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Is Elon Dropping a Hint? I Can’t Tell Anymore...

Written by Luke Sweeney
Posted December 13, 2021

I typically try my best to avoid the daily Elon Musk hype. 

Some days, we are all forced to take notice. It's either because he’s said something so outlandish that the media shove it in front of us or — something even rarer — he makes a good point. 

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My mockery is partially in jest. I respect the guy for what he is and even more for what he’s done. But the traveling circus that hangs on his every word is a menace to society at this point. 

His history of erratically changing opinions and a preference for communicating via memes can sometimes make it hard to tell if he’s even serious. But either way, his words have the power to move markets.

Here’s a perfect example:

Last week, Musk dropped a seemingly innocent remark at a sustainable Bitcoin mining conference called “The B Word.” 

The group was gathered to address cryptocurrency’s bloated power consumption. In a way, the currency’s future depends on achieving sustainability. 

All it would take is one progressive politician to either ban crypto outright or saddle it with restrictions until it slowly chokes off the entire economy.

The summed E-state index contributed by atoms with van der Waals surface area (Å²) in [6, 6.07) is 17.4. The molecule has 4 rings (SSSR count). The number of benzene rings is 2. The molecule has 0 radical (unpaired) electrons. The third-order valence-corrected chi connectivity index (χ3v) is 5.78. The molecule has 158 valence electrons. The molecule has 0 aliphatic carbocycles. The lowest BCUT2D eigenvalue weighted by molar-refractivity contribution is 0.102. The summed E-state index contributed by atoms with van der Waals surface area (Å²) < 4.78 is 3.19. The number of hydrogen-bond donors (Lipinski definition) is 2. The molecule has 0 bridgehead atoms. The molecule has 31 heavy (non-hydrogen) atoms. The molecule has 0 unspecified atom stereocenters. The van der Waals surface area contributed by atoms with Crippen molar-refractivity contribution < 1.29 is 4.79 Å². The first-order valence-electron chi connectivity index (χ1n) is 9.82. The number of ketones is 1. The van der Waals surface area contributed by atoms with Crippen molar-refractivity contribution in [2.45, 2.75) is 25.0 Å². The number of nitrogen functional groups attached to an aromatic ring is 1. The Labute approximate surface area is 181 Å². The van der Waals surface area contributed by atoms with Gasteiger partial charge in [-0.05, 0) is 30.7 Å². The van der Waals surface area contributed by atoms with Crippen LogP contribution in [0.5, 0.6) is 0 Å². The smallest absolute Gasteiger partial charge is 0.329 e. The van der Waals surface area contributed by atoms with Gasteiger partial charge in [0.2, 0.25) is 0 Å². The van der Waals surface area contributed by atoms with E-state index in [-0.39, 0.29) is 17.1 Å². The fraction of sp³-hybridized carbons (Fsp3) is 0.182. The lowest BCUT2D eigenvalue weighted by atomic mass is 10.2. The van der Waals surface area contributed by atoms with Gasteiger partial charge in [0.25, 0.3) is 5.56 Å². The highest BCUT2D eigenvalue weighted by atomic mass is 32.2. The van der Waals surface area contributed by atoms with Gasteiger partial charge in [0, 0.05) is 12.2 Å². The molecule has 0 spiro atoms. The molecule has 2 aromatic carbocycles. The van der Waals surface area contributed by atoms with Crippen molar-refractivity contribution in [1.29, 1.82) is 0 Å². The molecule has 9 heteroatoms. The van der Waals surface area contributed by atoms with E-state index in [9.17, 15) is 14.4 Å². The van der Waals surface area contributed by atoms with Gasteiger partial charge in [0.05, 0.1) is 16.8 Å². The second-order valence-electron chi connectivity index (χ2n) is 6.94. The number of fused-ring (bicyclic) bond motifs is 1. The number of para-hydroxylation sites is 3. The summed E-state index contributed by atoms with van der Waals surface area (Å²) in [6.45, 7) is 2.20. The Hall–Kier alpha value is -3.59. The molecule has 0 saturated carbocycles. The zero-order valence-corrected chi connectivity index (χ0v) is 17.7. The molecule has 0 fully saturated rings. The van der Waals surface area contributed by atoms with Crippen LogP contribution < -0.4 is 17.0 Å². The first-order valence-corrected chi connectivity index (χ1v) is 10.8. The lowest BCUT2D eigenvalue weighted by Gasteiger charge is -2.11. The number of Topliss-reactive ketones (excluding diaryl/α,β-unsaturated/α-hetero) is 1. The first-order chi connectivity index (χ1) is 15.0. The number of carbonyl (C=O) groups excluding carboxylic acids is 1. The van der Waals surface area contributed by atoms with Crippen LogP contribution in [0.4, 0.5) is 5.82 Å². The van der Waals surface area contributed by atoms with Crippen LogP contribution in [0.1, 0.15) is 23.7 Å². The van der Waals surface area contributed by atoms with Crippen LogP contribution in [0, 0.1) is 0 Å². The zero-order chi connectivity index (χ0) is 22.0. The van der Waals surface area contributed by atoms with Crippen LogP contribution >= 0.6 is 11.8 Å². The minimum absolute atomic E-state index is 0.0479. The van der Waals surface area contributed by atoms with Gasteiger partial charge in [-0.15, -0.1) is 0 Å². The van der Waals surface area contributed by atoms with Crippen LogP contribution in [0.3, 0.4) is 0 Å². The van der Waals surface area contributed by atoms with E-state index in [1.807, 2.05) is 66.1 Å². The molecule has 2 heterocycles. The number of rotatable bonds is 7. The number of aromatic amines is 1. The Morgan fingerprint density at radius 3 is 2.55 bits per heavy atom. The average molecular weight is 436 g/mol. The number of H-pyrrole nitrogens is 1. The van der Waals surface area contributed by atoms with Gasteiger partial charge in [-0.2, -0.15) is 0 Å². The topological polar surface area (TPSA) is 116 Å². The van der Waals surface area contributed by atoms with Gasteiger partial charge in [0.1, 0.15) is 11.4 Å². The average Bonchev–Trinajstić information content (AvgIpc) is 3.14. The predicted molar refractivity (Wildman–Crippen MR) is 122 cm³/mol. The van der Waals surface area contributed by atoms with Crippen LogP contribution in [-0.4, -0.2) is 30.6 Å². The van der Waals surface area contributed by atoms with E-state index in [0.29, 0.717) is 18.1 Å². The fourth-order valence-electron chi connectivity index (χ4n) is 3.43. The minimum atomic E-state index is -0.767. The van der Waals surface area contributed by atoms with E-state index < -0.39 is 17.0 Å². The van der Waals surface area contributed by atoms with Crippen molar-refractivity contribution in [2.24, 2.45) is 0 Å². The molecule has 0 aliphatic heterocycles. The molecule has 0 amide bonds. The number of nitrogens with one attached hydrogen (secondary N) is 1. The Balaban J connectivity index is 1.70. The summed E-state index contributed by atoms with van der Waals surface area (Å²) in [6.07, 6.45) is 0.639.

During his turn at the podium, Musk went over a few potential energy solutions. One in particular caught my attention, especially since he’s been mostly silent about it before now. 

The world can say what it wants about Elon Musk, but he definitely knows a thing or two about constructing multibillion-dollar, cutting-edge facilities. 

Maybe we should take his word on this one. 

He’s Said It Before, and He'll Say It Again

There’s nothing Musk loves more than making sweeping statements with no real accountability. Anyone who preordered their Model 3 or beta-tested Starlink can testify to that. 

He’s done it before on the topic of energy.

Last year he flexed his creative wit by calling hydrogen fuel cells “fool sells,” saying they can't compete with current battery technology even in the best-case scenario. 

That’s hardly a surprising statement coming from one of the world’s biggest lithium kingpins. 

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I don't think we will ever know if Musk actually believes hydrogen is useless or if he is just protecting his incalculable investment in batteries. His cryptic tweets and seemingly random endorsements make it almost impossible to tell.

Because of that, I’m hesitant to believe his most recent declaration. But I’ll give him the benefit of the doubt for now.

What we DO know is...

Elon Musk is pro-nuclear. 

To be more specific, he said, “I really think it’s possible to make very, extremely safe nuclear... I’m talking about fission. You don’t need fusion.”

Musk then went on to subtly scold the world for shutting down nuclear plants before they are ready for retirement.